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Perceiving Environmental Quality

Research and Applications

  • Kenneth H. Craik
  • Ervin H. Zube

Part of the Environmental Science Research book series (ESRH, volume 9)

Table of contents

  1. Front Matter
    Pages i-xiii
  2. Environmental Quality Indices

    1. Front Matter
      Pages 1-1
    2. Kenneth H. Craik, Ervin H. Zube
      Pages 3-20
  3. Scenic and Recreational Environments

    1. Front Matter
      Pages 21-26
    2. Kenneth H. Craik, Ervin H. Zube
      Pages 91-97
  4. Residential and Institutional Environments

    1. Front Matter
      Pages 99-103
    2. Robert B. Bechtel
      Pages 105-122
    3. Robert W. Marans
      Pages 123-147
    4. Kenneth H. Craik, Ervin H. Zube
      Pages 159-167
  5. Air, Water, and Sonic Environments

    1. Front Matter
      Pages 169-173
    2. Mary L. Barker
      Pages 175-203
    3. Robert E. Coughlin
      Pages 205-227
    4. Neil D. Weinstein
      Pages 229-252
    5. Kenneth H. Craik, Ervin H. Zube
      Pages 253-261
  6. Overview

    1. Front Matter
      Pages 263-263
    2. Kenneth H. Craik, Ervin H. Zube
      Pages 265-288
  7. Back Matter
    Pages 289-310

About this book

Introduction

The purpose of this publication is to report on a series of research workshops which examined the place of environmental perception in a comprehensive system of indices for assessing and monitoring trends in environmental quality. The specific objectives of the workshops were to: (1) define the state-of-the-art in research on perception of environmental quality and identify salient conceptual and methodological issues; (2) delineate potential uses of perceived environmental quality indices (PEQIs) and related issues regarding ways in which PEQIs might enhance implementation, revision, or refinement of policy orientations; (3) identify the types of research which would assess adequately the efficacy of the development and the application of PEQIs; and (4) out­ line a realistic, pragmatic research strategy that relates to potential uses and identified policy issues. The workshops were supported by 'a grant from the National Science Foundation, No. GSOC75-0782, and were held during the spring and summer of 1975 in Amherst, Massachusetts, and New York City. Contributed chapters for this volume were commissioned with funds from the Institute for Man and Environment, University of Massachusetts. Scientific contributors to the understanding of environmental per­ ception have increased substantially over the last decade, along with recognition that this realm of knowledge is crucial for an informed perspective on-the impact of man on the environment. At the same time, there exists general consensus that the field remains diffuse and uncoor­ dinated (Lowenthal, 1972b).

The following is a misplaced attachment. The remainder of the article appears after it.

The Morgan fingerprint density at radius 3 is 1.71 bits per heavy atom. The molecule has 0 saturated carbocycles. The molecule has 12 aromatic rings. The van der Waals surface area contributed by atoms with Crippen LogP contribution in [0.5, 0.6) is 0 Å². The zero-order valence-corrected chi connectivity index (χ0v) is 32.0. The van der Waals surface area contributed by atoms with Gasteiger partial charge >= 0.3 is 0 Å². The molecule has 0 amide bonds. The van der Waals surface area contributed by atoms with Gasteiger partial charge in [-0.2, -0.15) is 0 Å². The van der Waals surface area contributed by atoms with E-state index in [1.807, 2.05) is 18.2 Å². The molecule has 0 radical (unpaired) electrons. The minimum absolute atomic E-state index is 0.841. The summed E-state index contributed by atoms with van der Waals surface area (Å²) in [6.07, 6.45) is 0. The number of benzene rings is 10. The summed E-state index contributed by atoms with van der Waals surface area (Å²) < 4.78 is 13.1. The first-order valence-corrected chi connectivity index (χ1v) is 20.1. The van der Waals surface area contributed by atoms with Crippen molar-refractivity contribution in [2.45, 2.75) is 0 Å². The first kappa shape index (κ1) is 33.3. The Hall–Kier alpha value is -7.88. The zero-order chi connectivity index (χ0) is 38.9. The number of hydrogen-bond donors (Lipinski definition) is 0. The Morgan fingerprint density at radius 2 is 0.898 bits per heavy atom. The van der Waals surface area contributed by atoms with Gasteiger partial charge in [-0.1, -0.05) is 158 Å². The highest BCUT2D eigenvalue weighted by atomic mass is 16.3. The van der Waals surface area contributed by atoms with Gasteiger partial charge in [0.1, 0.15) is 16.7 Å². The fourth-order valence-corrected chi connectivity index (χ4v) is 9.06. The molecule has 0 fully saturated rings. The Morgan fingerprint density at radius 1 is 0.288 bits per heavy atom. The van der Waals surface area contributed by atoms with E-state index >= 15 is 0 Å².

Keywords

development environment research

Editors and affiliations

  • Kenneth H. Craik
    • 1
  • Ervin H. Zube
    • 2
  1. 1.Institute of Personality Assessment and ResearchUniversity of California at BerkeleyBerkeleyUSA
  2. 2.Institute for Man and EnvironmentUniversity of Massachusetts at AmherstAmherstUSA

Bibliographic information